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Better Humaning

Overthinking Everything So You Don’t Have To

A how-to listicle for aspiring overthinkers

Overthinking Everything So You Don’t Have To

I have a confession to make: I’m an Overthinker.

I think I’ve always been this way, but my condition has worsened with age. And my chosen profession didn’t help.

I overthink as a matter of work, often. And I always overthink my work. Not just the things I make themselves, but how to describe what I do, and what unites it all.

Lately, I’ve come to think that the best way to describe my job is “overthinking everything so you don’t have to.” That’s no surprise, I’m sure, if you’ve popped around this site, or read my books, or seen anything else I’ve made.

But, ironically, I’m also driven, fundamentally, to empower people to not need me, via my work. I always endeavor to remove myself from the picture. Making myself irrelevant is one of my primary goals in everything I make, and it’s often the question that leads to the improvements or further work: “How can I create something that is freely available to prevent a person from needing to hire me to do it?”

That’s why, for example, I released my copyright on my work back in 2013: I didn’t want people to have to keep asking me to use it, license it, or reprint it. I removed myself from the middle.

So this creates a bit of a conundrum. No surprise: me finding a conundrum. That’s Overthinking 101.

Recently, I’ve been [over-]thinking about that conundrum a lot. And I’ve felt a growing urge to reconcile it, which brings us here. To the how-to I never suspected I would write: A list of ways that I overthink everything, for those of you who want to DIY (OIY?).

Following is the process I generally follow as I overthink everything in my life and work.

I apply it to everything I create, to the social justice and human rights advocacy I engage in, to how I organize and operate on a “business” level, and even to how I do things in my “personal” life (relationships, puppy training, cooking, etc.).

This is the not-so-secret sauce.

But I suggest you proceed with caution. Overthinking is addictive. I wonder why that is.

Continue reading → “Overthinking Everything So You Don’t Have To”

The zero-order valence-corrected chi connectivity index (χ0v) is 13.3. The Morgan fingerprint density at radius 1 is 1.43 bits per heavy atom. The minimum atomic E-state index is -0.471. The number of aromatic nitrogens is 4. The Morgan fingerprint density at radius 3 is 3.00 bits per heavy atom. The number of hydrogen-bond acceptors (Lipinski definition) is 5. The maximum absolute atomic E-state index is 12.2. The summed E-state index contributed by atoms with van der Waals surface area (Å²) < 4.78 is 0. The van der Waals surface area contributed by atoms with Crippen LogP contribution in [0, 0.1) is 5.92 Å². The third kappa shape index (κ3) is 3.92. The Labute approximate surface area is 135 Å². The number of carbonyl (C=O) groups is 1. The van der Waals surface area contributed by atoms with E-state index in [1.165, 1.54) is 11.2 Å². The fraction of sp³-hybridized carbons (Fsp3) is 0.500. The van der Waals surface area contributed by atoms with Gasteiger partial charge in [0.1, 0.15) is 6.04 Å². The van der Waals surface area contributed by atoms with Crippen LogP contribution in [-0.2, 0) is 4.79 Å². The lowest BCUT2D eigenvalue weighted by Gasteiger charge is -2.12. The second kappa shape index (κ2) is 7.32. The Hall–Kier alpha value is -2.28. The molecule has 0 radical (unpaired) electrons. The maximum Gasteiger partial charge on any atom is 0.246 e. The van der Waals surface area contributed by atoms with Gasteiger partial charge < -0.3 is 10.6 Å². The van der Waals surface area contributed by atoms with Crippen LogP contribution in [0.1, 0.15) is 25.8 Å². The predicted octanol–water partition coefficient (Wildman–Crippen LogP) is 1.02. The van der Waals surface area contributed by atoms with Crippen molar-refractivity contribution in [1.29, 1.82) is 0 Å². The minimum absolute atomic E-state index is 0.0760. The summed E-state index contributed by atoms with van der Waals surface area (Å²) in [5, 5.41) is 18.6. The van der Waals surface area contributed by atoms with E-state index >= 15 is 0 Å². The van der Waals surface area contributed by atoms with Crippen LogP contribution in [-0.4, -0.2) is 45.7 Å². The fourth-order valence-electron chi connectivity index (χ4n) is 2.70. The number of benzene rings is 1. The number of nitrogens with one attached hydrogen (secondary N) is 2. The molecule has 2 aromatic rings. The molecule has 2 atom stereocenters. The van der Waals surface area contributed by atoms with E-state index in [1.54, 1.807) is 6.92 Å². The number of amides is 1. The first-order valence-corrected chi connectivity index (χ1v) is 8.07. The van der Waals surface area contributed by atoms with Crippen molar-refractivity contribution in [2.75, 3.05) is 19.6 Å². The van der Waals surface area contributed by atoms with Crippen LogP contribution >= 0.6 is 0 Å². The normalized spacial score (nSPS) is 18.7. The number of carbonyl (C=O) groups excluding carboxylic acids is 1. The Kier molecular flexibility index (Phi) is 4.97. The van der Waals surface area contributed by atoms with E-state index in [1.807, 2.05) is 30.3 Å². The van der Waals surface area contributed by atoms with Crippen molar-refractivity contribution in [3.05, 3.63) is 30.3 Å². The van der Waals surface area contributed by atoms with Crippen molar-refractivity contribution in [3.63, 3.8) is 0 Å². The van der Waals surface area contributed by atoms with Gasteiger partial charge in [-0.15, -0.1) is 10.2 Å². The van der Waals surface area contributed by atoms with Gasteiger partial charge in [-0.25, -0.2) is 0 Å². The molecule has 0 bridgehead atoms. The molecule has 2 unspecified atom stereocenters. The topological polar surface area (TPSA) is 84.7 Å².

Better Humaning | Status

Policing Voting vs. Nuance

You can complain about politics if you don’t vote.
You’re not a bad human if you don’t vote.
You can still be my friend if you don’t vote.
And voting is an exceptional way to complain.
And it’s a perfect way to stake a claim in your humanity.
And it’s a wonderful way to show up for your friends.

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Better Humaning | Quote

Mistakes don’t guarantee learning, but learning requires mistakes.

Work dot Com

After 7 Years Doing this Work, I’m [Re-] Branding. Here’s how I’m making decisions.

Are you considering creating a "brand" for yourself or a project? Maybe this will help.

After 7 Years Doing this Work, I’m [Re-] Branding. Here’s how I’m making decisions.

I got thrown into this. Two-fold.

I got thrown into the work I’ve been doing. And I got thrown into a situation that’s led me to question everything, rethink and restructure, and make decisions that feel like an overall “brand.”

While I’m happy I’m here, one of the strongest forces that’s guiding what I do next is precisely avoiding how I got here: no more being thrown into stuff. Seem easy? Maybe. Probably not.

I’ll get to that in a second, but first the back story.

Continue reading → “After 7 Years Doing this Work, I’m [Re-] Branding. Here’s how I’m making decisions.”

Updates | Status

Totally new site. Slightly new direction.

Howdy! Today marks two turning points: the design of this site has changed (from this to this), and the name has changed (from “Dear World” to “Sam Killermann’s Blog”).

From here on, in addition to things I’ve been writing about before (like happiness & technology), I’ll also be writing about how I DIY (do it myself) in all things social good & online platform related, and posting more personal updates about my work/life.

And totally new: I’ll be creating members-only content! So 🤞to a new experiment.

Better Humaning

I can’t stop thinking about the “Social Justice Dogma,” or keeping quiet.

It’s time for me to break the first rule of the social justice dogma: don’t talk about the social justice dogma.

I can’t stop thinking about the “Social Justice Dogma,” or keeping quiet.

Last spring, I got to spend a couple weeks in rural Ontario giving a few dozen (!) talks, assemblies, and shows at schools and organizations around the province. Every time I visit the Ontario countryside, I’m struck by how much it reminds me of my now-home state of Texas, in ways that are equal parts comfy (lots of hospitality) and uncomfy (lots of camouflage and usage of the word “lifestyle”). But this trip was different.